released in 1995 on the Danish Da Capo label this disc marks
the continuation of Naxos’s commitment to Buxtehude following
on from their complete organ music project. It is often said
that any musician who the great J.S. Bach though it worth walking
300 miles to hear must be worthy our attention. For myself I
used to be sceptical of that story but now, having reviewed
a few Buxtehude discs and having heard other works, I feel that
the great J.S. was quite right. It must be remembered however
that it was Buxtehude’s organ improvisations that especially
attracted Bach. Now, if only we could hear those. Nevertheless
Buxtehude did write considerable quantities of chamber music
and it is of high quality and interest.
first really significant recording was by Trio Sonnerie directed
by Monica Huggett on the ASV label in 1986. An LP originally
the programme incorporated pieces from both Opp. 1 and 2. This
was good because, as we are reminded in the excellent if rather
analytical booklet essay by Niels Martin Jensen, Buxtehude regarded
the two volumes as a complete unit.
new CD gives us an opportunity to hear just the Op. 1 set -
Op. 2 will soon follow - and one can assess the astonishing
variety that the fifty year old composer created. Mr Jensen’s
essay gives us not only an excellent potted biography but also
a quite detailed analysis of each sonata, movement by movement.
I followed these notes assiduously whilst listening and was
glad that I did.
only major publications in his lifetime were of chamber music.
These took place between 1694 and 1696. The seven books of sonatas
show a fusion of influences from South Europe to the North via
Paris. The Italian influence brings with it demanding idiomatic
writing for violin. Dramatic effects derived ‘style rappresentative’
also appear imparting a sense of the music telling a story.
The English contributed the virtuoso viol tradition and the
fantasy and fantasy-suite forms. The German and Austrian traditions
contributed fugal and contrapuntal movements in which the composer
could show off his polyphonic skills.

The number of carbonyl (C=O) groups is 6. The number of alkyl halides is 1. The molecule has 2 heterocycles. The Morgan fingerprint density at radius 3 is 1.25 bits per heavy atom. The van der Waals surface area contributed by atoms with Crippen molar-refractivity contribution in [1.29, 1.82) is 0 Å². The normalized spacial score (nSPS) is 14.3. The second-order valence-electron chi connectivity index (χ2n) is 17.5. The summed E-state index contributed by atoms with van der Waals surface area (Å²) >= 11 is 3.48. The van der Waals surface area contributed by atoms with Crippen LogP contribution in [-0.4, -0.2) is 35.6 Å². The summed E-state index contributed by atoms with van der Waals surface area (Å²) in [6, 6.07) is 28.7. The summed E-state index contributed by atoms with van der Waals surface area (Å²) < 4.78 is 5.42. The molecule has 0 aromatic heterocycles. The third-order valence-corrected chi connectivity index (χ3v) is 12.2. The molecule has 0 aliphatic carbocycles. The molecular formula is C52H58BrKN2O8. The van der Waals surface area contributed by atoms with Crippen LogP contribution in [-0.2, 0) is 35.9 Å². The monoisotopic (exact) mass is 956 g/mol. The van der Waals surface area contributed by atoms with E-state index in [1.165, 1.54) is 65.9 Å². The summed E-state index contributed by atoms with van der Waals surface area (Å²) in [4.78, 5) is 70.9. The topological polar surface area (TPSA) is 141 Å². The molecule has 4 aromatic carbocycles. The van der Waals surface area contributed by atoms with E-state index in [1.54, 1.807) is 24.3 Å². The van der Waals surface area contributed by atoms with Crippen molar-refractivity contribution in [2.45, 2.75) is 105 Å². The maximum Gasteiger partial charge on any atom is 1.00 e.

sonatas are made up of contrasting sections of varying number
and length. Some are dances and some are variations with recitative-like
transitional passages or simple showy bursts of passagework
in a style now commonly known as ‘stylus phantasticus’. The
gamba plays a true obbligato part, completely independent of
the harpsichord’s basso continuo. In fast movements the texture
is in two real parts with, some of the time, the bass playing
a simplified version of the solo part. Almost every sonata has
an ostinato bass movement whether in the form of chaconne-like
repetitions or of harmonic passages. The Op. 1 no. 2 in G major
is typical. It starts with a sonorous introduction marked lento
but only three bars long. This leads directly into a lively
fugal vivace. There is then a chromatic adagio which
goes into a compound time allegro in the relative minor,
based on a flourish of arpeggios in the violin. The ensuing
largo, which is full of delicious suspensions,
brings us back to G major. An arioso with variations
explores the possibilities of an eight-bar repeated bass line
which is where the sonata ends.
it is the first sonata that I have briefly analysed, I need
to add that despite the fact that each sonata is made up of
these short sectional ‘sound-bites’ each is also utterly different
and distinctly original. Buxtehude had such a lot to say musically,
that he never repeats himself or his formulae.
am in full agreement with the ‘American Record Guide’ which
is quoted on the back of the CD case: “It is difficult to imagine
a better recording of these pieces” and I would add emphatically,
“and, of course, a better performance”.
fertile world of these seven sonatas is not esoteric or challenging
but joyous and clever and life-enhancing, so that the more you
listen the more you hear.